Entry in progress—B.P.
Wikipedia: Cash cow
In business, a cash cow is a product or a business unit that generates unusually high profit margins: so high that it is responsible for a large amount of a company’s operating profit. This profit far exceeds the amount necessary to maintain the cash cow business, and the excess is used by the business for other purposes.
A firm is said to be acting as a cash cow when its earnings per share (EPS) is equal to its dividends per share (DPS), or in other words, when a firm pays out 100% of its free cash flow (FCF) to its shareholders as dividends at the end of each accounting term. This also implies that the firm is not investing in product improvements (distributing all earnings) and is essentially considering itself not in a growth market. This could be the case if a company sees the future of a product line as bleak as a result of some other technology taking away its market share.
Risks of a cash cow include complacency, with management ignoring the need for change as market forces erode value; and ongoing turf wars between the management in charge of the cash cow and other managers trying to garner support for other products.
That said, every business longs for a cash cow product. The BCG growth-share matrix developed by the Boston Consulting Group, still used by analysts in large companies, uses the term “cash cow” to describe business units experiencing high market share and low market growth.
“Cash cow” is also used sarcastically by sales & business people to describe a customer or organization that has no control over its spending. Quite often used to describe government departments like: Defense; Foreign Aid; Highways & Social Security, where the spending is out of proportion to the services or goods received.
The expression is a business metaphor rooted in the notion of a dairy cow that can be milked on an ongoing basis with little expense after being acquired.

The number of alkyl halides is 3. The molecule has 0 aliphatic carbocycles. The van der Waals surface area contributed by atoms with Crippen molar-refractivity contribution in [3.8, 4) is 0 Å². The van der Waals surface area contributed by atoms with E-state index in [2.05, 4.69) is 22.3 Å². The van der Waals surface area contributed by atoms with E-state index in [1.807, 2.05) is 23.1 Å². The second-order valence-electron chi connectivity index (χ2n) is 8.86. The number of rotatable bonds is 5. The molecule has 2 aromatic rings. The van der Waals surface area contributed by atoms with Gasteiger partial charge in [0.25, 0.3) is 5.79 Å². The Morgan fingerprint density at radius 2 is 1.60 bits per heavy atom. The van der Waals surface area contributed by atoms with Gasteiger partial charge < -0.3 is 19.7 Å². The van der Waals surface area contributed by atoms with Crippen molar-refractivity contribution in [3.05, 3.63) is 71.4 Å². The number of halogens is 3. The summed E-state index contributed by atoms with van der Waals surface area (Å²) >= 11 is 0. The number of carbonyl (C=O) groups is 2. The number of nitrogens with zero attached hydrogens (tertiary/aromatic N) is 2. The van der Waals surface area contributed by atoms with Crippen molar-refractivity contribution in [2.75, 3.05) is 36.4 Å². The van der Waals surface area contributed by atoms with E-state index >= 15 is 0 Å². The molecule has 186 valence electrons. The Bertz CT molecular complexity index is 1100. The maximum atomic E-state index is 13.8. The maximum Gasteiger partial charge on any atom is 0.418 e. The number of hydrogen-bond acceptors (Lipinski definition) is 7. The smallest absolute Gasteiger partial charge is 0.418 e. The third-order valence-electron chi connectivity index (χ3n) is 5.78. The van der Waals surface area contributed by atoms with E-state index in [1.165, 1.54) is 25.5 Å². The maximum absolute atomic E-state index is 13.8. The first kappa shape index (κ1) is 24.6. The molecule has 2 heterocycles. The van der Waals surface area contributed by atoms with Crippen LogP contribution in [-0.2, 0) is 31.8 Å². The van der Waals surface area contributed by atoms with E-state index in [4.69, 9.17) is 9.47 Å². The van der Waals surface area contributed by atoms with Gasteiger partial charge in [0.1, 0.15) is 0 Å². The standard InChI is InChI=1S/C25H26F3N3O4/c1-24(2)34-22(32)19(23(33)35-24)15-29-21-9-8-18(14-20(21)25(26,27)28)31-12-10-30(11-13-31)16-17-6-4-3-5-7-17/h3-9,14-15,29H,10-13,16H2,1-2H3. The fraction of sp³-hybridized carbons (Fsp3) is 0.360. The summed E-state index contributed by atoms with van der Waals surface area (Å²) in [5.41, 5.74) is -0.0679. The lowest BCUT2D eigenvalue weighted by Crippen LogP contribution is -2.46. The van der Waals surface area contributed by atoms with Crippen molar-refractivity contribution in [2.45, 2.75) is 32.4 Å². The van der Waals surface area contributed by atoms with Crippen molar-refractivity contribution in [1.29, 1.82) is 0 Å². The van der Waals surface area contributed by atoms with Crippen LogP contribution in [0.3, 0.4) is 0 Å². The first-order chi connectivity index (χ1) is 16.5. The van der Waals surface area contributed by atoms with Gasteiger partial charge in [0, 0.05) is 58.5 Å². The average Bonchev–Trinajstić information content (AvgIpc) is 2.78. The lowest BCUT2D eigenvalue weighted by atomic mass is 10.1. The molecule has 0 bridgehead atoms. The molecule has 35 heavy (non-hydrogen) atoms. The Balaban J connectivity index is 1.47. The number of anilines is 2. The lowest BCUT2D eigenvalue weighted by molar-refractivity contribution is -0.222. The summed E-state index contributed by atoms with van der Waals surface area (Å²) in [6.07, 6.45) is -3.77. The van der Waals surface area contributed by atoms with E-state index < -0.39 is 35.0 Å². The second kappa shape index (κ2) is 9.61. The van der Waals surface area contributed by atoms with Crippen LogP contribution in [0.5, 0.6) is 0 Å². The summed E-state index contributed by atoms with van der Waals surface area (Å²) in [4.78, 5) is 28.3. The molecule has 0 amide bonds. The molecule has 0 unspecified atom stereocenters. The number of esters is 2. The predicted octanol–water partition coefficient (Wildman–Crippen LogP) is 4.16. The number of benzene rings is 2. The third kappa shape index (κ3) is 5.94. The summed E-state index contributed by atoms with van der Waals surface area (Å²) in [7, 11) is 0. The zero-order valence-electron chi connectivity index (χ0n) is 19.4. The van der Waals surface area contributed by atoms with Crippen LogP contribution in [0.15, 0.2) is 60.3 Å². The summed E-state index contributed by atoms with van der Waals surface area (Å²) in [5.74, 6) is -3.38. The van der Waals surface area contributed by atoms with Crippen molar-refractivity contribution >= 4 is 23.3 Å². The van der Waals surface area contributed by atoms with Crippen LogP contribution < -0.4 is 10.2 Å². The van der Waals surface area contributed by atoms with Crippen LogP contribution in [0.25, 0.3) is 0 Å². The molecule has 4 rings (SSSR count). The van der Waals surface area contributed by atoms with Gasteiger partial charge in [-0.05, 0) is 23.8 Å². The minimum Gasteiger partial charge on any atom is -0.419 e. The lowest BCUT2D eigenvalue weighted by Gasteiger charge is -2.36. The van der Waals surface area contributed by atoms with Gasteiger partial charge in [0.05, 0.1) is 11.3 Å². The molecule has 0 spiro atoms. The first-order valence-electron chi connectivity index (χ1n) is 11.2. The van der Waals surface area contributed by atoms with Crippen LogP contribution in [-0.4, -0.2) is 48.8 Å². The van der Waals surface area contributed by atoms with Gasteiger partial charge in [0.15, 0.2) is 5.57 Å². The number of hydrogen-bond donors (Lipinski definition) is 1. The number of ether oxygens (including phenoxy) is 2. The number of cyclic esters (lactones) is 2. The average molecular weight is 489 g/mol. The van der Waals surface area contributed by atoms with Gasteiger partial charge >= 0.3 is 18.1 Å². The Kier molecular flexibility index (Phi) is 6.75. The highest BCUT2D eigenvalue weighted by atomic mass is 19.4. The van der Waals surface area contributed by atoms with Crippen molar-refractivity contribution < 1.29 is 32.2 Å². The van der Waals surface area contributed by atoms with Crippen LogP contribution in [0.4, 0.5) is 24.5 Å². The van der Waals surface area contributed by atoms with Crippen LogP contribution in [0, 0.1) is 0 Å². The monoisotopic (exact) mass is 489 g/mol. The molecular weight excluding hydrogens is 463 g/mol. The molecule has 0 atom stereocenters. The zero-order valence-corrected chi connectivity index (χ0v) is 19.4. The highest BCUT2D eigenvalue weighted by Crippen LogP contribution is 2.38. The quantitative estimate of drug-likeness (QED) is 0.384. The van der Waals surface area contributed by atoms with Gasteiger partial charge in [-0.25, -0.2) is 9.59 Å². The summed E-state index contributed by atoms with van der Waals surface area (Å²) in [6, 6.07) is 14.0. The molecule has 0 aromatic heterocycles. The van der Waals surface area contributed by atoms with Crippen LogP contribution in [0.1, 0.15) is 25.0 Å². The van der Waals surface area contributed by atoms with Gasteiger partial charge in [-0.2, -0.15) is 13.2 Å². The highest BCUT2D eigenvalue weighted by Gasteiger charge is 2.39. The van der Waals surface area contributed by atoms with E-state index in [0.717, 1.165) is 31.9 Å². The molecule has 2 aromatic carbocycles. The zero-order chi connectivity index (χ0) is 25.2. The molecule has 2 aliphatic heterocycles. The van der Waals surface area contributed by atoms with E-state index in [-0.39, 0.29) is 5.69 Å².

“Cash cow” is used in a Growth-share matrix to represent one of the four quadrants in the matrix. A “cash cow” product has high market share in a slow-growing market. A corporation would want to have as many “cash cow” products as possible.
1. A cash cow requires little investment capital and perennially provides positive cash flows, which can be allocated to other divisions within the corporation. These cash generators may also use their money to buy back shares on the market or pay dividends to shareholders.
2. This term is a metaphor for a dairy cow that produces milk over the course of its life and requires little maintenance. A dairy cow is an example of a cash cow, as after the initial capital outlay has been paid off, the animal continues to produce milk for many years to come.
Main Entry: cash cow
1 : a consistently profitable business, property, or product whose profits are used to finance a company’s investments in other areas
2 : one regarded or exploited as a reliable source of money (a singer deemed a cash cow for the record label)
(Oxford English Dictionary)
cash cow colloq., (a sector of) a business which provides a steady cash flow, esp. one considered as an attractive take-over target.
1975 Forbes (N.Y.) 15 Feb. 55/1 For a while, the fire and casualty companies were great *cash cows for their acquirers.
1986 Economist 13 Sept. 75/3 He had called Dairy Farm the company’s ‘cash cow’ and its steady turnover had sustained the group’s cash flow through Hong Kong’s property slump from 1981 to 1983.
17 September 1972, Chicago (IL) Tribune, “The Money Scene: Ex-Minesweeper Skipper Guides Borden Thru Field” by Nick Poulos, pg. D11:
As a result, Marusi told us in an interview, Borden has become a “cash cow” that produces a high return on investment and a high cash flow, ...
Google News Archive
6 February 1973, Eugene (OR) Register-Guard, “Executives Say McCall Plan Threat To Oregon Business,” pg. 3A, col. 6:
Bruce Ward, executive with Gunderson Bros., a large manufacturing firm in Portland, said: “Business is not a cash cow. You cant keep milking it to supply all of the community’s needs.”
Google News Archive
6 February 1973, The Bulletin (Bend, OR), “Business balks at tax reform hikes.” pg. 5, col. 5:
SALEM (UPI)—The House- Revenue Committee was told today that Oregon’s businesses should not be regarded as “a cash cow” that can be “milked to meet all the needs of the community.”
New York City • Banking/Finance/Insurance • (0) Comments • Tuesday, June 30, 2009 • Permalink